In World Wide Mind I tried to offer a visionary but also more balanced view of the future. The “telepathy” I talk about in World Wide Mind could be like what we have now, only a hundred times more compelling and addictive. What do we do about that?
In the book I interwove the technology with a story of teaching myself to connect better with people face-to-face. I wrote about going to workshops in Northern California where people would do exercises like looking into each other’s eyes and listening without interrupting. Very basic stuff. However, these are skills usually aren’t taught. We just assume people are good at them, where in fact often they aren’t.
In the book, I juxtaposed the high-tech, low-touch future of a World Wide Mind with the high-touch, low-tech present of the workshops: I thought it was a heady, provocative combination.
I argued that we need to develop transformative new technologies and teach ourselves the skills of compassion, listening, and being present in one’s body. To get a future worth living in, you have to do both. There isn’t any shortcut. You just have do the hard work of being human.
Q: How has the cochlear implant changed your life, and would you recommend them to other people in your situation?
A: If cochlear implants didn’t exist I would have had to try to learn sign language and join the signing deaf community. Nothing against it, but it’s a completely different world, with its own language and cultural life.
I wanted to stay in the hearing world I’d grown up in, so cochlear implants were the obvious choice. They’ve given me back the partial hearing they used to have – I actually hear better with them than I did with hearing aids.
Before, I could hear a clock ticking maybe five feet away. Now, it’s twenty or thirty feet. It feels like my arms are five times longer than they used to be.
Everything sounded very weird, of course. When the implant was first turned on, “What did you have for breakfast?” sounded to me like “Zzzzzz szz szvizzz ur brfzzzzzz.” Teapots sounded like foghorns instead of whistles. My own voice sounded either squeakier or hollower, depending on what software I was using. Paper made bell-like sounds when I rattled it. I’ve adapted to it, but it’s still strange.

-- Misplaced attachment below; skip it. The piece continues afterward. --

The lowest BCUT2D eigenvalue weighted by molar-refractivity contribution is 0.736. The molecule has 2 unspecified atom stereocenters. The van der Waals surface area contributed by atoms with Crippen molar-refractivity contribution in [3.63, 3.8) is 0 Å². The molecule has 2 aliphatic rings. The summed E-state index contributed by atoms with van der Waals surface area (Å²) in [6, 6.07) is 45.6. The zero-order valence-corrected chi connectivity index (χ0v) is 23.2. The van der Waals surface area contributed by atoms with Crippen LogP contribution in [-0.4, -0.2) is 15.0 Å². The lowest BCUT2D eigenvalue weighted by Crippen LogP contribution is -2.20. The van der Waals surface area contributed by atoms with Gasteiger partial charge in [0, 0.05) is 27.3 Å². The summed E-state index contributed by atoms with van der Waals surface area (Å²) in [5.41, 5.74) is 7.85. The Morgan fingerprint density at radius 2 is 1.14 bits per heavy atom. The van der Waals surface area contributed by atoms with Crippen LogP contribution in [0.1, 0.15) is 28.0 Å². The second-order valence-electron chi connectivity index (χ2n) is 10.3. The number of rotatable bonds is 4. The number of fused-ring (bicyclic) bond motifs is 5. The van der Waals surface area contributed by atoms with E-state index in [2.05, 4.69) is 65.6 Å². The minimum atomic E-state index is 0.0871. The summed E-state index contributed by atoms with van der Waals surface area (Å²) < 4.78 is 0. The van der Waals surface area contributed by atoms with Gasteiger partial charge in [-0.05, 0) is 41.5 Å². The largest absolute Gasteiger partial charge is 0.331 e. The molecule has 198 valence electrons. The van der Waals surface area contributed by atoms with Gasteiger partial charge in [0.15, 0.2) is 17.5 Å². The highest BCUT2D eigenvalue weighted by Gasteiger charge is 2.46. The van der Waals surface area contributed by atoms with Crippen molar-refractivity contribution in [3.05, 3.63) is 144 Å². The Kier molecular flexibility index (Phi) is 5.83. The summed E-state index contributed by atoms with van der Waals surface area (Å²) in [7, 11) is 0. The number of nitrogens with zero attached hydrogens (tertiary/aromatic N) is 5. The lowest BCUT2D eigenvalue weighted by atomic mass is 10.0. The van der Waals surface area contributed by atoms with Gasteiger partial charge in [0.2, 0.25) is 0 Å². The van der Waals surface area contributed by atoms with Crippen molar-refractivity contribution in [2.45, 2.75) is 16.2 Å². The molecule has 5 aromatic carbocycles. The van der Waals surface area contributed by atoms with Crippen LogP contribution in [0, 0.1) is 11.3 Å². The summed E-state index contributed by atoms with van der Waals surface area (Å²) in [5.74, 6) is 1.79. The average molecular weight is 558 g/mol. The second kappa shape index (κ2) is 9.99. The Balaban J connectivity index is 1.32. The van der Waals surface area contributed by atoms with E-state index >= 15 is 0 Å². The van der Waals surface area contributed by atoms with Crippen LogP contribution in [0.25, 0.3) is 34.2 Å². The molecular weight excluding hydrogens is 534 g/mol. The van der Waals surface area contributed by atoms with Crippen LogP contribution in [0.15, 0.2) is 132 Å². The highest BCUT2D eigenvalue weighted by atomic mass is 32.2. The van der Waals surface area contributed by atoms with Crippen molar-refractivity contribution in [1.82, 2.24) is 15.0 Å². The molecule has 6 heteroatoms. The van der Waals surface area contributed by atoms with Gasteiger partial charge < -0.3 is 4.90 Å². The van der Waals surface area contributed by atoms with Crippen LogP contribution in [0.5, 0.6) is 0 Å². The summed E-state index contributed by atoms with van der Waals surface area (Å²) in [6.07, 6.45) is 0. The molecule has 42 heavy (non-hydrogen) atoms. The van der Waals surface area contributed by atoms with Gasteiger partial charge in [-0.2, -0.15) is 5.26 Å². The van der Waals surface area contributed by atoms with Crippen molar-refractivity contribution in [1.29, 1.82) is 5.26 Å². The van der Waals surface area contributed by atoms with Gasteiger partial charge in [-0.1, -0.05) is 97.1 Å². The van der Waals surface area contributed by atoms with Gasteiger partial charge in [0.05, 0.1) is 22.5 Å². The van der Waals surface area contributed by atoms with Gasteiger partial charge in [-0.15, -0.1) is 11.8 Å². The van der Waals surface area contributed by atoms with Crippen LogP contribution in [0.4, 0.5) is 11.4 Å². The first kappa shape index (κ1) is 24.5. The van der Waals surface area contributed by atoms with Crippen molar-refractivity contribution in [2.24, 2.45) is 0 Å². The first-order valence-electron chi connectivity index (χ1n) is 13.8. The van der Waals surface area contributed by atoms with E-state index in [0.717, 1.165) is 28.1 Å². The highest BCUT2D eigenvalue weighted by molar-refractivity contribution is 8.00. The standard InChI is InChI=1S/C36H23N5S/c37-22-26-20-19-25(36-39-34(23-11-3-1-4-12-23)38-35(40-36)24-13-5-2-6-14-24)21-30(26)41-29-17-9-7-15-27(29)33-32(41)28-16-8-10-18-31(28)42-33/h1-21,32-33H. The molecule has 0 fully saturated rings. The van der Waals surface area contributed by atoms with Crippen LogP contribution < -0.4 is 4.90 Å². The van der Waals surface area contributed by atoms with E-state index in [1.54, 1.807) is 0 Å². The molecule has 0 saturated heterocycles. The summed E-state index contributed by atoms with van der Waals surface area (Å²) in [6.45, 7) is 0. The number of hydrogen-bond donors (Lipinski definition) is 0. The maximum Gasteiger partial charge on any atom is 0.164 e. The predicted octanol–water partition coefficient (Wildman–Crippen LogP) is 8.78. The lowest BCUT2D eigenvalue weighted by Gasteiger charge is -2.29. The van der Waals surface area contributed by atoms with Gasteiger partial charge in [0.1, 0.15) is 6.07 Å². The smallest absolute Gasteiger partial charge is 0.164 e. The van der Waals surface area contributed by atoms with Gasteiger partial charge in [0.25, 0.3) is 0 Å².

I would recommend them to two groups of people: (a) adults who have had hearing for most of their lives, and (b) children. I would not recommend them to adults who have never used a spoken language, because in that case the brain doesn’t know how to hear, and it’s usually too late to start. Implants rarely enable such users to become skilled in hearing a spoken language.
Cochlear implants are not for everyone, and it’s up to the medical team and the patient to make a well-informed decision. In my case the choice was an obvious yes, because I’d used hearing aids since 3½, had grown up as an oral deaf person, and was skilled with spoken language.
Q: How much time in a typical day do you spend on the computer or other devices?
A: Too much.
Q: What are you working on now?
A: I’d love to write a book on the Search for Extraterrestrial Intelligence, and I’m writing a book proposal for it now. Whether my agent will be able to sell it to a publisher, that’s anyone’s guess.
--Interview with Deborah Kalb. Michael Chorost is on Twitter @MikeChorost